By Jorge Luna Ortuño – Philosopher and Researcher | July 14, 2022

If the São Paulo Biennial in Brazil once had what was called the “Biennial of the void” (2008), it could be said, bridging the gap, that Santa Cruz de la Sierra involuntarily experienced the “Biennial without an audience” (2020).


The Biennale without an audience

The XXI International Art Biennial of Santa Cruz, The Public: Outside the White Cube (2019-2020), was by far the most dramatic from the point of view of its management and execution. In between, the change of government due to the resignation of a President of the State and a global pandemic crossed. The curatorship in charge of Kiosko Galería proposed it as an overflow of the traditional exhibition halls towards the street, so that the selected works would generate a dialogue with the city and resignify the experience of the intervened spaces. However, it was the biennial itself that was resignified by an external event, we are referring to the arrival of COVID-19 in Bolivia, just one week after the inaugural acts ended in March 2020. This involuntary resignification made the XXI Biennial of Art dedicated to "the public" into something closer to the "Biennial without public"; In conceptual terms, it could be speculated that this turn was even more avant-garde than the so-called “Biennial of the Void” in Brazil curated by Ivo Mezquita.

Briefly reviewing what happened, in March a rigid quarantine was decreed at the national level; the idea of ​​strolling around the city became a fantasy. The winning works, located in public spaces, had been limited to the interior of the Casco Viejo until they bordered the first ring. It was an ideal biennial for ordinary citizens, a premise that lost its meaning once the streets were closed. Fortunately, in April, weekly morning outings began to be allowed according to card number, to stock up on shops and supermarkets. Those days, all life seemed intervened by an unusual force that surpassed any avant-garde symbolic intervention. On one of those outings, I visited the city center to arrange mobile banking operations. The entrance to the banks was guarded by officials who looked like astronauts, wrapped in cumbersome white biosafety suits; each user had to go through a kind of sanitary fumigation, including a spin like a Russian ballerina at the entrance. Today that has already been digested, but in those days of 2020 it was worth asking: has the misty future of science fiction movies like Blade Runner already arrived?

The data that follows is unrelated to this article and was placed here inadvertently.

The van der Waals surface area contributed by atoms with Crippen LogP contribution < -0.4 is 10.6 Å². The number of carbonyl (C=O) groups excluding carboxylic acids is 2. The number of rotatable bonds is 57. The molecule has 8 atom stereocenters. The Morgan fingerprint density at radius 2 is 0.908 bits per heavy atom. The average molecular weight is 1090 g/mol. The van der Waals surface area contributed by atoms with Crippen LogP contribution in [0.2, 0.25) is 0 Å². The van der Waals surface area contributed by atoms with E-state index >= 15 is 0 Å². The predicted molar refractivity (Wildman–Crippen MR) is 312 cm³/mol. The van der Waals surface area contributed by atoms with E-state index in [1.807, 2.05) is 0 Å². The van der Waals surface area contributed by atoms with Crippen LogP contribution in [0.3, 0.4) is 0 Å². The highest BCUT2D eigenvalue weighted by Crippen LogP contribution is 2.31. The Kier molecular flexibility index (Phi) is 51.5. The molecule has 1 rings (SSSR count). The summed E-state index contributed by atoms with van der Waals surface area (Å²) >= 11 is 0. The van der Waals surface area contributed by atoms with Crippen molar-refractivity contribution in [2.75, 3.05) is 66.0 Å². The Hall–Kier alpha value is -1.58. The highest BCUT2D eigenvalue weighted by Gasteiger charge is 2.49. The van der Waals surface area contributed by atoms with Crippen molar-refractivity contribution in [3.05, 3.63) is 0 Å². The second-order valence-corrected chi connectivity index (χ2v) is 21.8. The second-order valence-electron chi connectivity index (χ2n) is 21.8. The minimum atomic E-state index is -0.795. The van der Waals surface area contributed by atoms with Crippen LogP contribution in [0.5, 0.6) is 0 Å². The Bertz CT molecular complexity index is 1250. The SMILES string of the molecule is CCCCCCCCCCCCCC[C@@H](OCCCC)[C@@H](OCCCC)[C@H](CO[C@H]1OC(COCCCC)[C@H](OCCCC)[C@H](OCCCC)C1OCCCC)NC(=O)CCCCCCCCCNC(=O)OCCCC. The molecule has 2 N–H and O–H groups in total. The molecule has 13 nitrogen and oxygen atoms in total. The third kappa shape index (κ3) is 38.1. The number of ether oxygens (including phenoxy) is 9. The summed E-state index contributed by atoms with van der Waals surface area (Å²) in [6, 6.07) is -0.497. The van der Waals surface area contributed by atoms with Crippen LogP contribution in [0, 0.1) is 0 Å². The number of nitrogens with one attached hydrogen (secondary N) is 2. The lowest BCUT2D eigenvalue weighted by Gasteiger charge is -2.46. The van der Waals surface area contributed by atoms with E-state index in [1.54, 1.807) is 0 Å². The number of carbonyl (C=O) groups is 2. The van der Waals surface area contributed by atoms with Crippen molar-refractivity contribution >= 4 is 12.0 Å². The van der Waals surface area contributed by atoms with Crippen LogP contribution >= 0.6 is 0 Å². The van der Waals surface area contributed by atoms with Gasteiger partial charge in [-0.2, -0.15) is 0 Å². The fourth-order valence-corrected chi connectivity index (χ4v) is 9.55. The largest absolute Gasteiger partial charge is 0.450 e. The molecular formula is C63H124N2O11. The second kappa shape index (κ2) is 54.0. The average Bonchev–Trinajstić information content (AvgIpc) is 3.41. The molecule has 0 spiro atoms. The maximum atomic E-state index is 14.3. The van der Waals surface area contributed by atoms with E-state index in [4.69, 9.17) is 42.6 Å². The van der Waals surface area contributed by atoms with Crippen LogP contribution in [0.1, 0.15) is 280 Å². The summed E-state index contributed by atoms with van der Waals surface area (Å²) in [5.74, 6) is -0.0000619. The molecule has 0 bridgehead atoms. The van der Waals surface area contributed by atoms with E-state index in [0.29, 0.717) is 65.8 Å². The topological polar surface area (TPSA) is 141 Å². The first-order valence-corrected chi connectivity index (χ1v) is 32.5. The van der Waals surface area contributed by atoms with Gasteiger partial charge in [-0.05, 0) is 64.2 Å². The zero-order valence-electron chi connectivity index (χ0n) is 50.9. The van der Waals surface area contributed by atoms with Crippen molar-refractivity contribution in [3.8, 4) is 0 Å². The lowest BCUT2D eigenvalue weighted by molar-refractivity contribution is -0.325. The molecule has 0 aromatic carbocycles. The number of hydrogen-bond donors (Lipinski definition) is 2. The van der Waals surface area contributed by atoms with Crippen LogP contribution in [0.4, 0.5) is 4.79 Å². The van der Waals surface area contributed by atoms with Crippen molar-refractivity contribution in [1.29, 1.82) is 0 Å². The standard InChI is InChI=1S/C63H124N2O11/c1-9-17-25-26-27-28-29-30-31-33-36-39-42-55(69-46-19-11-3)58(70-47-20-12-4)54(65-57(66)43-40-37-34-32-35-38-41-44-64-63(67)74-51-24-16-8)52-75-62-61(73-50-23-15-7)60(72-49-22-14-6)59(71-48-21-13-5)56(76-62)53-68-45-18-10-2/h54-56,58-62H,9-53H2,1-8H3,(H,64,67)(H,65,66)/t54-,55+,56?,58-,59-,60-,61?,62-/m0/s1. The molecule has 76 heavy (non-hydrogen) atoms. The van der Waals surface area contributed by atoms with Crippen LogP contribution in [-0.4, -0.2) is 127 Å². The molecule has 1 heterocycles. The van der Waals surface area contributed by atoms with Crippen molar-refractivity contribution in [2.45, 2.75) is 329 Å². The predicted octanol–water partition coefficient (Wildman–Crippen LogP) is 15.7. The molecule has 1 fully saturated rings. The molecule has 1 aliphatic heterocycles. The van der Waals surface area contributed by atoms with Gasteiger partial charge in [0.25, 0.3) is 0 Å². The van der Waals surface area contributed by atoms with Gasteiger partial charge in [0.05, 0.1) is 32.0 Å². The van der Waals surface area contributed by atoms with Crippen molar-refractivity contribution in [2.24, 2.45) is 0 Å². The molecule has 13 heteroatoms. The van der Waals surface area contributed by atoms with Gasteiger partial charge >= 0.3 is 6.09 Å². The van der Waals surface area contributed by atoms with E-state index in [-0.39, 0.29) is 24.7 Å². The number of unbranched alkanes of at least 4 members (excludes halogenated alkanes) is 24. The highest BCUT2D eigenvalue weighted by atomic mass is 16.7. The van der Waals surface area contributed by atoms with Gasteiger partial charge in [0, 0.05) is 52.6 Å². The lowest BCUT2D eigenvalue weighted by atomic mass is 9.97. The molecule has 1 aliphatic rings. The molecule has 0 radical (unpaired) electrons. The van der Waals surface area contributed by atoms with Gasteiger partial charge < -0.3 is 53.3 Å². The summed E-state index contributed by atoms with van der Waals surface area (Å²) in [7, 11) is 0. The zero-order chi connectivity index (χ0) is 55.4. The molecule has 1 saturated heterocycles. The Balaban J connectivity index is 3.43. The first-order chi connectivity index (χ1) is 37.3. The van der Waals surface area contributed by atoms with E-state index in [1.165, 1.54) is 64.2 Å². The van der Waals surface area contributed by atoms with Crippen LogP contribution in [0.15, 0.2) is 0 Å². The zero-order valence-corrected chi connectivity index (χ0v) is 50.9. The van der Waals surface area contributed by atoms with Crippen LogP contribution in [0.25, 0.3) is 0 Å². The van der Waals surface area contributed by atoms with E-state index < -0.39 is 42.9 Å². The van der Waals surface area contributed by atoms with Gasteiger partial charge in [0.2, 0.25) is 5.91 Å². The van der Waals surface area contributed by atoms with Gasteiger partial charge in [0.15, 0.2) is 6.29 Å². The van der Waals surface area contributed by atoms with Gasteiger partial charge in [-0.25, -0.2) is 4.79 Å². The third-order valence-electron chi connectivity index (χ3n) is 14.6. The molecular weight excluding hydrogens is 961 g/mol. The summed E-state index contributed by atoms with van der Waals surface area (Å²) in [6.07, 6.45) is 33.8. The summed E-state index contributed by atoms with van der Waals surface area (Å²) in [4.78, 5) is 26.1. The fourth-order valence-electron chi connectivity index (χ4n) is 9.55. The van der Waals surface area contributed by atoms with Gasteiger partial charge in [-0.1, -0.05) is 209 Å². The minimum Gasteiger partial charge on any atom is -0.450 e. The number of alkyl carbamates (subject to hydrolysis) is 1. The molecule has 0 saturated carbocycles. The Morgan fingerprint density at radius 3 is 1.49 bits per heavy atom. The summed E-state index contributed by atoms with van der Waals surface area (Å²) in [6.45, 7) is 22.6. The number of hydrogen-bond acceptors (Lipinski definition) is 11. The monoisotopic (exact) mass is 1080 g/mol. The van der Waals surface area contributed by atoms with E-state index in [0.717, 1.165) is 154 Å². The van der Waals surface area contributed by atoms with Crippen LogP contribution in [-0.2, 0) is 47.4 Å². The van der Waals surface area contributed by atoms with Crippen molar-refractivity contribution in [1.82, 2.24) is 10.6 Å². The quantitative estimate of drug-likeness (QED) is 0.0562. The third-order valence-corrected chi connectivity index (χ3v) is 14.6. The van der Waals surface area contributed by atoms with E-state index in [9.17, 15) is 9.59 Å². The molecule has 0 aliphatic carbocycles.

Despite the sunny days, life in the city center was strange, opaque, abundant in consideration of social distance. Under the chinstrap, nerves on the surface. The other was experienced as a potential threat. Art as an exhibited object became of little relevance; From the Old World came the first news of art as entertainment in seclusion in houses. This was roughly the framework of the collective state of mind before coming across some of the works in public/private spaces that the XXI Biennial managed and set up with financing from the Mayor's Office: $20,000 for 10 works: 7 by Bolivian artists and 3 by foreigners.


Biennial to read the city